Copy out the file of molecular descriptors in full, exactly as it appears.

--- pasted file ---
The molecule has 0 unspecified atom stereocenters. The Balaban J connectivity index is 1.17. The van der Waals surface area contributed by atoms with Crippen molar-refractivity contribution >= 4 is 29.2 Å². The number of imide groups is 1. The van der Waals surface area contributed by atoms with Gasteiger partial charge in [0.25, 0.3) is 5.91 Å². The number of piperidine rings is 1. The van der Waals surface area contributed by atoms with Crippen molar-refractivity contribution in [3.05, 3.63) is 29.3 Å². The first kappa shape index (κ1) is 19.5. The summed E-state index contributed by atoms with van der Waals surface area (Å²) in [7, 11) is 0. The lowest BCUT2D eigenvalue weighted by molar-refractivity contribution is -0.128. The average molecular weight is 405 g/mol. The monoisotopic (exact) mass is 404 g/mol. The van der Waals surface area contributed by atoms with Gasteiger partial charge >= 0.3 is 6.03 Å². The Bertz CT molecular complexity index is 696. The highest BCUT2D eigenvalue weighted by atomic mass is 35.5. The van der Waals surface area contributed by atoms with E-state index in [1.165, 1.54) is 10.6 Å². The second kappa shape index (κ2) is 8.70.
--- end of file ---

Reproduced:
The molecule has 0 unspecified atom stereocenters. The Balaban J connectivity index is 1.17. The van der Waals surface area contributed by atoms with Crippen molar-refractivity contribution >= 4 is 29.2 Å². The number of imide groups is 1. The van der Waals surface area contributed by atoms with Gasteiger partial charge in [0.25, 0.3) is 5.91 Å². The number of piperidine rings is 1. The van der Waals surface area contributed by atoms with Crippen molar-refractivity contribution in [3.05, 3.63) is 29.3 Å². The first kappa shape index (κ1) is 19.5. The summed E-state index contributed by atoms with van der Waals surface area (Å²) in [7, 11) is 0. The lowest BCUT2D eigenvalue weighted by molar-refractivity contribution is -0.128. The average molecular weight is 405 g/mol. The monoisotopic (exact) mass is 404 g/mol. The van der Waals surface area contributed by atoms with Gasteiger partial charge >= 0.3 is 6.03 Å². The Bertz CT molecular complexity index is 696. The highest BCUT2D eigenvalue weighted by atomic mass is 35.5. The van der Waals surface area contributed by atoms with E-state index in [1.165, 1.54) is 10.6 Å². The second kappa shape index (κ2) is 8.70.